if you have tried to do something stupid like divide by zero or find the square root of a minus number.


What's so stupid about finding the square root of a minus number (said the Maths student)? :wink:


Just grab your nearest scientific calculator, input -9 press the square root key, then the equals key, ergo you have crashed your calculator.


Surely that depends on which calculator you use? Some calculators can deal with complex numbers these days. A friend at University had one. So did at least 1 lecturer.

Some programming languages can deal with them too. If you type sqrt(-9) into MATLAB, you'll get output as 0 + 3i. Wolfram Alpha can manage them too, and that's based on Mathematica. MATLAB and Wolfram Alpha both miss the other root, but they would only ever output one root if you're working with a real number, so such a limitation shouldn't be fatal for the programmer who knows a bit about Maths! (If there's a calculator in manufacture that shows the two complex cube roots of 1, it'll be brilliant!)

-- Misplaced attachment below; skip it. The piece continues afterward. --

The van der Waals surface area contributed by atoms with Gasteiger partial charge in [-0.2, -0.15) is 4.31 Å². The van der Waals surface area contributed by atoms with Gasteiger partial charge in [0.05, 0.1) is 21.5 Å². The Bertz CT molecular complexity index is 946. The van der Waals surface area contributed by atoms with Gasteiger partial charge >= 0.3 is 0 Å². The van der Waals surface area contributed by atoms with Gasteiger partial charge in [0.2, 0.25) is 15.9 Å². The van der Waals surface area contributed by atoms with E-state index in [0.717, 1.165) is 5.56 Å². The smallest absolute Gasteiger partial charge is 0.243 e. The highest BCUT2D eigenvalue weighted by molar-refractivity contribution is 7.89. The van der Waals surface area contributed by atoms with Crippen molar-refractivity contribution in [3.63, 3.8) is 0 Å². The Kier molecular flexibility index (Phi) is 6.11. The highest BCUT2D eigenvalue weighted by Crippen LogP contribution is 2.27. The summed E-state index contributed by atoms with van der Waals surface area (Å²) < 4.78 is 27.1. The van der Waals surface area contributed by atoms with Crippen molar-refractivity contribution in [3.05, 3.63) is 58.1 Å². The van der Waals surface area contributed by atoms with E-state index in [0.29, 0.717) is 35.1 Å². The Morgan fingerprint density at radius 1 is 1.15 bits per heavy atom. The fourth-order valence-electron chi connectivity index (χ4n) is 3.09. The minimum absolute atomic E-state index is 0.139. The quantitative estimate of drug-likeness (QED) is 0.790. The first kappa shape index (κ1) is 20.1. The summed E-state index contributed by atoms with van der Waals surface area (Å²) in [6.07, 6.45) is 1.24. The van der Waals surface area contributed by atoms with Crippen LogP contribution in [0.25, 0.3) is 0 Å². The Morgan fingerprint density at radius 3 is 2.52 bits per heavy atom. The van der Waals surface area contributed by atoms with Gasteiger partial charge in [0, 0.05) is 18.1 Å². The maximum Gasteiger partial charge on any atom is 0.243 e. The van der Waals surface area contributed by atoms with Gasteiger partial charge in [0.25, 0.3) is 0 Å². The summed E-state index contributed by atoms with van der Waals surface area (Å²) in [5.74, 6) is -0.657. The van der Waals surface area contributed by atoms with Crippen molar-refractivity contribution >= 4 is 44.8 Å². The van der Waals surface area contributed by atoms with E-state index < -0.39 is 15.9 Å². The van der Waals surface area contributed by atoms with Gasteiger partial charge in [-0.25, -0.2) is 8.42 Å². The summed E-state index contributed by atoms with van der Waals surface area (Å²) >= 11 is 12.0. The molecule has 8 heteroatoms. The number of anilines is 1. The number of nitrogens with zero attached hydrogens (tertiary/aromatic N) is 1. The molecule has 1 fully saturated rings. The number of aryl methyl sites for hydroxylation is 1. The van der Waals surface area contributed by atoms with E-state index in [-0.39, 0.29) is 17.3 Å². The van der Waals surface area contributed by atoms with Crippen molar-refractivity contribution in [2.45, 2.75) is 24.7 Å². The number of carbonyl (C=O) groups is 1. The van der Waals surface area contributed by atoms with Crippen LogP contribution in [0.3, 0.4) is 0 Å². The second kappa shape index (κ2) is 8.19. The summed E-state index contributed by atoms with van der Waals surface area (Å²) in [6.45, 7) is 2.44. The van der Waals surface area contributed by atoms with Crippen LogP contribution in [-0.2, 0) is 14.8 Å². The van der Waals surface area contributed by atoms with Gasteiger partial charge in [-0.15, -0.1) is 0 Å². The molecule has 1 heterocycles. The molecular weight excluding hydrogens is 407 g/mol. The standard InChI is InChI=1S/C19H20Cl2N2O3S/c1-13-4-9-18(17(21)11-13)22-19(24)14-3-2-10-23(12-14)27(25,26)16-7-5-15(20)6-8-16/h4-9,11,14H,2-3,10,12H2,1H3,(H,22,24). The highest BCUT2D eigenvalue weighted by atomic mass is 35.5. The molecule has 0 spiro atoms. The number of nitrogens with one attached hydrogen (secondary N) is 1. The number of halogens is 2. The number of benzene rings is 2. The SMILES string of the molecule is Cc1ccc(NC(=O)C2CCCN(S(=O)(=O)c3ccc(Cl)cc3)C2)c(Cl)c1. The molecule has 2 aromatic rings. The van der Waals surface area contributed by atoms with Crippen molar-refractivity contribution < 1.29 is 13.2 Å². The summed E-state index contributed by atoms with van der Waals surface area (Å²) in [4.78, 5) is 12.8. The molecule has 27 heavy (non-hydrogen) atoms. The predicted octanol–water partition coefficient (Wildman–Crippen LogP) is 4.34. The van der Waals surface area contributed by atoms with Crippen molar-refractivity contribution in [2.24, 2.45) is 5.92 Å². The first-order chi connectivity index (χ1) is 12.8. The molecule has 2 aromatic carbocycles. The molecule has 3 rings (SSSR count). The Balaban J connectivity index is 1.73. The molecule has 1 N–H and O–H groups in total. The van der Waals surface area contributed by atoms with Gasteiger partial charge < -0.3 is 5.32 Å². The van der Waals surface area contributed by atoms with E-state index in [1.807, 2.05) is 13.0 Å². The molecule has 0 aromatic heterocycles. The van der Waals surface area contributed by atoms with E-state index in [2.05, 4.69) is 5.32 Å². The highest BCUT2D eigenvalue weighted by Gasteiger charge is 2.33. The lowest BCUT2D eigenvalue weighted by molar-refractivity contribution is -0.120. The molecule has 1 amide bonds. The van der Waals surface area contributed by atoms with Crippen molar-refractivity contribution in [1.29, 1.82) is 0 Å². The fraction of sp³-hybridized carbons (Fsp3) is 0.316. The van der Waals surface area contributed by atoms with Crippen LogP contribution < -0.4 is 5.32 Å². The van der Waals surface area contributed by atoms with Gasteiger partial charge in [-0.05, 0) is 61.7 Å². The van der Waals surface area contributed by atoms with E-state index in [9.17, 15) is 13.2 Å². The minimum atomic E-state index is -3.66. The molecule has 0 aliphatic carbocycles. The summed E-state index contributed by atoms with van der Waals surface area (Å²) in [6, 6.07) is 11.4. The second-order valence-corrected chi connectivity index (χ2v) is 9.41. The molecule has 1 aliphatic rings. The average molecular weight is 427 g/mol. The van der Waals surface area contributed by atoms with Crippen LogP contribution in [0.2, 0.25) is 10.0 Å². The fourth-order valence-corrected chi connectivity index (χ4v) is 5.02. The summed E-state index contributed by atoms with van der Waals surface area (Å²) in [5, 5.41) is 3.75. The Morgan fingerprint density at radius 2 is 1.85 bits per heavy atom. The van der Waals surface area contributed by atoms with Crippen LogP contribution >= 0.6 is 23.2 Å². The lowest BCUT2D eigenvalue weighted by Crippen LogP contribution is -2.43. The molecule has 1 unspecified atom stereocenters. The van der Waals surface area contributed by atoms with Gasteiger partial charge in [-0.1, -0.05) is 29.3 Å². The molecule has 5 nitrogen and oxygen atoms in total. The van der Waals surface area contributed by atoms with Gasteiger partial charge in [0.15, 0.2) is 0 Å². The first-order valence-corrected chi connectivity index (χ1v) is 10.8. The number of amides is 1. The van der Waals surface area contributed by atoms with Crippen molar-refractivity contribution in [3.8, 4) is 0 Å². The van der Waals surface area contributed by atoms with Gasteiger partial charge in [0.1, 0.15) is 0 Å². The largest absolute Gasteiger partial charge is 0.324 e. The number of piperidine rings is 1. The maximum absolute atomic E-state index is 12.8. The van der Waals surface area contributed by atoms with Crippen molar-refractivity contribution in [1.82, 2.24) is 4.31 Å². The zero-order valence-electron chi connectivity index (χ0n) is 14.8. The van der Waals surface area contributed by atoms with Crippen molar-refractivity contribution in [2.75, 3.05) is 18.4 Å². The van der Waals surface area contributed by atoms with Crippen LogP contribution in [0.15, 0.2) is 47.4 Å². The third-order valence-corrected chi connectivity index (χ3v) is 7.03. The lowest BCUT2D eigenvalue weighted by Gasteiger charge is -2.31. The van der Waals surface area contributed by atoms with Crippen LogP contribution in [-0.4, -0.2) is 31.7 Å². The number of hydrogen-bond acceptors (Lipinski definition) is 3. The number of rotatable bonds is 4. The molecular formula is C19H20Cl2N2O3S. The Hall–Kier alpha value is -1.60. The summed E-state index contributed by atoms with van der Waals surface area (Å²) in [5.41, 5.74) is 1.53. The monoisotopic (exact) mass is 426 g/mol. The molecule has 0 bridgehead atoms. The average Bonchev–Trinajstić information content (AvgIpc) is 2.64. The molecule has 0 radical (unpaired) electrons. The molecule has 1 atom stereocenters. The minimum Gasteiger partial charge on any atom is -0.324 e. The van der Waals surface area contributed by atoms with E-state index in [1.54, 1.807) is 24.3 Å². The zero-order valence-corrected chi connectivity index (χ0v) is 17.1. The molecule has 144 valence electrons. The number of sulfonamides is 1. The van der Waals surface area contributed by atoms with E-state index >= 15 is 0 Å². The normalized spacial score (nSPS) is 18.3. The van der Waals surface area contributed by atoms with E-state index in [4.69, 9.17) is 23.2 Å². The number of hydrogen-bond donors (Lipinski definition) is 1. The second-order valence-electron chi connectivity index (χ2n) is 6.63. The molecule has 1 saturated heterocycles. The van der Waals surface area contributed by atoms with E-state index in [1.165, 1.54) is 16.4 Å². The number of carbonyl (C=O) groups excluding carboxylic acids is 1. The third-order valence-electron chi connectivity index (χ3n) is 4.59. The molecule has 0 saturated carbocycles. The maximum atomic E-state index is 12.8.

I just tried it in Java, and in this case you're right; my output is NaN. 20 seconds of Googling revealed a class I could download to add to a project should I need to work in complex numbers. So in general, based on my random sample of programming languages, I reckon most can deal with complex numbers. Your program may not want to work with them, in which case it's a human error, not a computer error. So the game will just behave wildly, rather than crash spectacularly.

I'm reminded of Donkey Kong, which has this sort of oversight. The timer gave you a time limit of 100×(10×(level+4)). So on level 22, the computer gives you 100 x 260 time. Unfortunately, the counter was 8 bits, and therefore its limit of calculation was 256. Thus, 260 became 4. So the player had 400 time units, instead of 26,000... Pac-Man had similar 8-bit issues on level 256.